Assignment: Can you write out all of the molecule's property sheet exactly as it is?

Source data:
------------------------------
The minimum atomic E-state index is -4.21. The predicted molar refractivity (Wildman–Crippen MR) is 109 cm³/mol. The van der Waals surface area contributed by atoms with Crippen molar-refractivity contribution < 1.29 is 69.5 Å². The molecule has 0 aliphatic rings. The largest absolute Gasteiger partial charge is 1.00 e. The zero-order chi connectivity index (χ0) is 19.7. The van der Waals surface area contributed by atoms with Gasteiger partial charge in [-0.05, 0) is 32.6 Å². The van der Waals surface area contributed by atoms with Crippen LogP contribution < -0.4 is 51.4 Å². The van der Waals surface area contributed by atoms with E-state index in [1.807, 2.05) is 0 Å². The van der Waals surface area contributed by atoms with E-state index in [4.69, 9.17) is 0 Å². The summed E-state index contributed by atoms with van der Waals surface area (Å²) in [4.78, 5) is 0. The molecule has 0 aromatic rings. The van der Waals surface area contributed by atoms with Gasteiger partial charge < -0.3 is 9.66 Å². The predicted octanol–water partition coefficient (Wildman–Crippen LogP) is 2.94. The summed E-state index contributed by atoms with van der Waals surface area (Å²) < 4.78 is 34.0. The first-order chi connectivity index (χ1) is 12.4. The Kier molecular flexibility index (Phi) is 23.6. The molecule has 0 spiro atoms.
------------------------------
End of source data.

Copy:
The minimum atomic E-state index is -4.21. The predicted molar refractivity (Wildman–Crippen MR) is 109 cm³/mol. The van der Waals surface area contributed by atoms with Crippen molar-refractivity contribution < 1.29 is 69.5 Å². The molecule has 0 aliphatic rings. The largest absolute Gasteiger partial charge is 1.00 e. The zero-order chi connectivity index (χ0) is 19.7. The van der Waals surface area contributed by atoms with Gasteiger partial charge in [-0.05, 0) is 32.6 Å². The van der Waals surface area contributed by atoms with Crippen LogP contribution < -0.4 is 51.4 Å². The van der Waals surface area contributed by atoms with E-state index in [1.807, 2.05) is 0 Å². The van der Waals surface area contributed by atoms with E-state index in [4.69, 9.17) is 0 Å². The summed E-state index contributed by atoms with van der Waals surface area (Å²) in [4.78, 5) is 0. The molecule has 0 aromatic rings. The van der Waals surface area contributed by atoms with Gasteiger partial charge < -0.3 is 9.66 Å². The predicted octanol–water partition coefficient (Wildman–Crippen LogP) is 2.94. The summed E-state index contributed by atoms with van der Waals surface area (Å²) < 4.78 is 34.0. The first-order chi connectivity index (χ1) is 12.4. The Kier molecular flexibility index (Phi) is 23.6. The molecule has 0 spiro atoms.